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The latest news, trends and information to help you with your recruiting efforts.

Posted August 01, 2019 by

Job Search Tips to Help You Find the Right Opportunity

While there may be more job openings than qualified applicants, that doesn’t mean finding the right opportunity is easy. In fact, searching for a job is hard work! And, like any task, it requires some “best practices” to get good results. Here are some tips to help you make the most of your job search.

Broaden your scope.

Instead of simply looking at specific job titles, take the time to look at the skills the company is seeking in a candidate. Job titles can differ among industries and organizations, so why limit yourself to a title. Matching your skill set to those required for a position can ensure a better fit and provide more options including some that you may not have considered.

Decide what is non-negotiable.

More is not always better. You could send out as many applications as possible and hope for the best, or you could narrow your search to positions and companies that offer a good fit. Finding a good fit includes knowing what you’re unwilling to accept. Make a list of things that are deal breakers. For instance, you may not be able to relocate due to family obligations. How far are you willing to commute each day? Are flexible hours a nicety or a necessity? Is a positive corporate culture high on your priority list? In other words, do some research before sending out applications and start with those companies that fit the bill.

Keep good records.

Being organized can help you in several ways. First, even if you receive a rejection, there could be another opportunity at this company in the future. Or, there may be something about the job description that really resonates with you and could lead you in a new direction. Second, if you do get an interview, you will want to refer back to the job listing to prepare. Finally, if you receive specific feedback from a company, it may help you change tactics, revise your resume or improve your cover letter.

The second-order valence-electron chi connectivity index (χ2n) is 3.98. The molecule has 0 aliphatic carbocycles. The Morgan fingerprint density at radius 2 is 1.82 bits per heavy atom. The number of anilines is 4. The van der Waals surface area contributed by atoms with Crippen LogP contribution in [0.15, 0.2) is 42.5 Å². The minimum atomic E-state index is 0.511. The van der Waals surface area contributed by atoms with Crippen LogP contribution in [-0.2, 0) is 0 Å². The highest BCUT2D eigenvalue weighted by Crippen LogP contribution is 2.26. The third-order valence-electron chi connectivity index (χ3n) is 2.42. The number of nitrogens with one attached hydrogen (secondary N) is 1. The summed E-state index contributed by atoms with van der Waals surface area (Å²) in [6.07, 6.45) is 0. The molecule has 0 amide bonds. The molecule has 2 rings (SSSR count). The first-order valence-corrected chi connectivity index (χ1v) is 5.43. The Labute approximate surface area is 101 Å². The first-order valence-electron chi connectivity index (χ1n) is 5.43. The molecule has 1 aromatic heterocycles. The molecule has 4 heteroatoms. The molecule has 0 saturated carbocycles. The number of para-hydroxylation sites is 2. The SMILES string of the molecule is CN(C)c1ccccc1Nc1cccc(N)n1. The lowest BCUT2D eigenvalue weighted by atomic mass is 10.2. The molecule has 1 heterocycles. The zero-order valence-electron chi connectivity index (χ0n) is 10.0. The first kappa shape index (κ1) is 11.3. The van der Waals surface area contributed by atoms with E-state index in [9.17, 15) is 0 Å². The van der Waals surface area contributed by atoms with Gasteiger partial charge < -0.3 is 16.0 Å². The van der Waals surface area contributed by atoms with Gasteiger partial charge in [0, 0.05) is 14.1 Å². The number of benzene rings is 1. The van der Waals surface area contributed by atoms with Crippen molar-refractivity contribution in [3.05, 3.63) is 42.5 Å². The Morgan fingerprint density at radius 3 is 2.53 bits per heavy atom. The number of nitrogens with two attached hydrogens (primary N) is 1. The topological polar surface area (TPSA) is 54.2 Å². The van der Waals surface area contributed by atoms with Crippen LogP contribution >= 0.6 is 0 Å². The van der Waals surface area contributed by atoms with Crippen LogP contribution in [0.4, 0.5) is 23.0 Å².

Customize your cover letter and resume.

Jobs are not one size fits all. Just as you’re looking for a job that fits you, every company is looking for the “right” candidate with specific experience, skills and personality. With that in mind, be sure to tailor your cover letter and resume for each position you apply to, highlighting the experience and skills that the employer is seeking. Also, if you’re working off a form letter or template, be sure to double check that all the names are correct before sending it!

Prepare for the interview.

Don’t just show up. Remember, you’re trying to set yourself apart from other candidates, so come prepared with information about the industry, the company, the position, and if possible, the person you are interviewing with. Doing your homework will not only make you feel more confident, it will also demonstrate your enthusiasm for the job and your willingness to go the extra mile.

Have questions ready.

Most people will wrap up an interview by asking the candidate if he/she has questions about the company or position. A surprising number of interviewees don’t come prepared with questions and fumble needlessly to think of something to ask (especially when you may already be nervous). Stand out from the pack by preparing a few thoughtful questions in advance. This is also a great opportunity to learn more about the company, it’s culture and the position. For some great questions to consider, read “8 Questions Job Seekers Should Ask.” https://www.collegerecruiter.com/blog/2019/07/01/8-interview-questions-job-seekers-should-ask/

Don’t forget to respond.

Manners matter! Always send a thank you note within a day or two of your interview. Make sure it reflects your enthusiasm about the position by sharing why you’re excited about the company and the job. To keep the conversation going, you can ask another pertinent question. Also, it’s a good idea to let some of your personality shine through instead of sending a standard, formal thank you note. After all, you want them to remember you!

(This article was adapted from “10 Job Search Tips to Help You Find Your Best Opportunity Every Time, by Nina Zipkin, Entrepreneur, 2010.)

College Recruiter is the leading job search site used by students and recent graduates of all 7,400+ one-, two-, and four-year colleges and universities who are searching for internships, part-time jobs, seasonal work, and entry-level career opportunities. Our customers are primarily Fortune 1,000 companies, federal government agencies, and other employers who want to hire dozens, hundreds, or thousands of students and recent graduates per year. Our mission is to connect great organizations with students and recent graduates.

Posted April 06, 2018 by

What to do with my degree: Entry-level communications jobs and salaries

 

The biggest misconception about majoring in Communications is that it’s a fluff major, or it’s for students who don’t really want to study. In reality, though, the field of communications – which encompasses public relations, marketing, mass communication, journalism, and advertising – is a versatile major that opens the door to a wide variety of careers. It’s not a fluff choice; it can be a very smart choice. Here we dive into entry-level communications jobs and the salaries you can expect. (more…)